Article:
Thursday, June 14, 2012

Everything Good For You Sucks

I am a rather introverted person.  That doesn't come as a shock to anyone, does it?  I mean, in certain situations you'd never know it, and on the internet we're all loudmouthed jerks of varying degrees depending on the level of anonymity in whatever corner we're hiding in at any particular time.  But generally speaking - in real, physical, actually-interacting-with-actual-people life I am an introvert.  I've known it for a long time.  I've been ashamed of it, I've tried to hide/overcome/change it, I've felt like it was something I needed to fix about myself.  And in the last couple of years I've finally started to accept that this is just who I am, and that it's not a bad thing to be . . . even when it seems like I'm the only one in the world sometimes.

At this point I'm sure it doesn't sound like it, but this isn't something about myself that I think about a lot anymore.  But it was brought up to me a little while ago, so I've been paying more attention to what goes on when I'm out and about with people.  And I noticed something in the last couple of weeks that I already knew, but I guess I'd forgotten - I'm not very good at the whole "having conversations" thing.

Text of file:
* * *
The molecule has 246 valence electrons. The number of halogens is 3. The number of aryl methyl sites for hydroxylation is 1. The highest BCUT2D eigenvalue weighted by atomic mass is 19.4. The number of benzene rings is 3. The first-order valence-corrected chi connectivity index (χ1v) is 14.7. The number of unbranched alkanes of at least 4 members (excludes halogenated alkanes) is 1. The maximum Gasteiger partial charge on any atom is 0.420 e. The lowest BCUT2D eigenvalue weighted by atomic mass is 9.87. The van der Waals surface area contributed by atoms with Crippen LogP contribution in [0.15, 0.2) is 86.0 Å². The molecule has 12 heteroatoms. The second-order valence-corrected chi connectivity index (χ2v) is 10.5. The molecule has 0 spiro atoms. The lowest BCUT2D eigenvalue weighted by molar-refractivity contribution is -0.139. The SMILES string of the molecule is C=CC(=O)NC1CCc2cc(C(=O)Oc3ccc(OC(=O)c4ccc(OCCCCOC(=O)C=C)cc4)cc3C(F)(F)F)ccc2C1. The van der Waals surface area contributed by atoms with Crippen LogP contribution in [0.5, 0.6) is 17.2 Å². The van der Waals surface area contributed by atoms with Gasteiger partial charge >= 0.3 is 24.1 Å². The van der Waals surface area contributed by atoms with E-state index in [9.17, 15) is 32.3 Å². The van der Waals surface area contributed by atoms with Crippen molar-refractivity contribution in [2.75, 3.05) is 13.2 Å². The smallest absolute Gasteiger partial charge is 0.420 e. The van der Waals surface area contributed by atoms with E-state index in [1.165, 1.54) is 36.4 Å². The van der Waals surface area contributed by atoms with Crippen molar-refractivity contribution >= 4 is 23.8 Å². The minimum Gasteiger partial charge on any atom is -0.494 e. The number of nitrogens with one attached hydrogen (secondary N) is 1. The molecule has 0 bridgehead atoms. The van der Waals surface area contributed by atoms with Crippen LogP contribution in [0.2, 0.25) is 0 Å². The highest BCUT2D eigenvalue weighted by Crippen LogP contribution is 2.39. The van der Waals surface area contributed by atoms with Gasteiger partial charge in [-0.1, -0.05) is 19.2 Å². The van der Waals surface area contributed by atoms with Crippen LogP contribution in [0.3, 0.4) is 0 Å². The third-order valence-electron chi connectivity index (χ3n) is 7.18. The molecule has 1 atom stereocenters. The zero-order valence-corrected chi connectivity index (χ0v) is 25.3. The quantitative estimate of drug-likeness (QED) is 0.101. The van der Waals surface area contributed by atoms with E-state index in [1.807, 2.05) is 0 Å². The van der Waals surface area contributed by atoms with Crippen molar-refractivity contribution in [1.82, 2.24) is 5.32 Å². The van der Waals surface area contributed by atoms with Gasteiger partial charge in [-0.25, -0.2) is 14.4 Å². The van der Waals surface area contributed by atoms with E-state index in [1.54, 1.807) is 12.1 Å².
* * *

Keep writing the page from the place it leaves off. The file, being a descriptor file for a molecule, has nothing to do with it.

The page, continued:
I think I've mentioned once or twice that I prefer communicating in writing as opposed to verbally, because in writing I can change things as much as I want until I've got my words expressing what I actually meant to say.  When I talk a lot of the time I know what I meant, but that's not what the people I'm talking to hear.  Sometimes I know where things got lost and sometimes . . . not so much.  But when someone asks you a question in person, you have to answer more or less immediately.  A response in writing can take a lot longer without looking weird/rude. (side note/fun fact: this blog post is probably going to take me most of the afternoon)

I saw this gif recently, and it really describes me perfectly - especially the second box.  And that, I think, is what makes it so hard for me to have a conversation . . . because I've also noticed that it's a lot easier for me if it's one-on-one rather than a big group of people all talking.  I get lucky sometimes with the occasional witty one-liner or something, but generally speaking the more people there are involved the more likely it is that by the time I think of something to say the group will have moved on to four or five new topics and my comment is completely irrelevant now.  And of course since I'm trying to be a good listener and they say good listeners don't just think of what the next thing they're going to say is I'm getting my topics mixed up and feeling guilty for thinking too much of myself when I should be listening to the people I'm spending time with but if I didn't then I would never say anything and that would just look weird . . . and I just can't win.  L'esprit de l'escalier?  Story of my life.  All.  the.  time.  One on one is easier, but even then sometimes I find myself at a loss for words - even with Luke, and if you don't know how to talk to the person you're married to, how the crap are you supposed to talk to anyone else?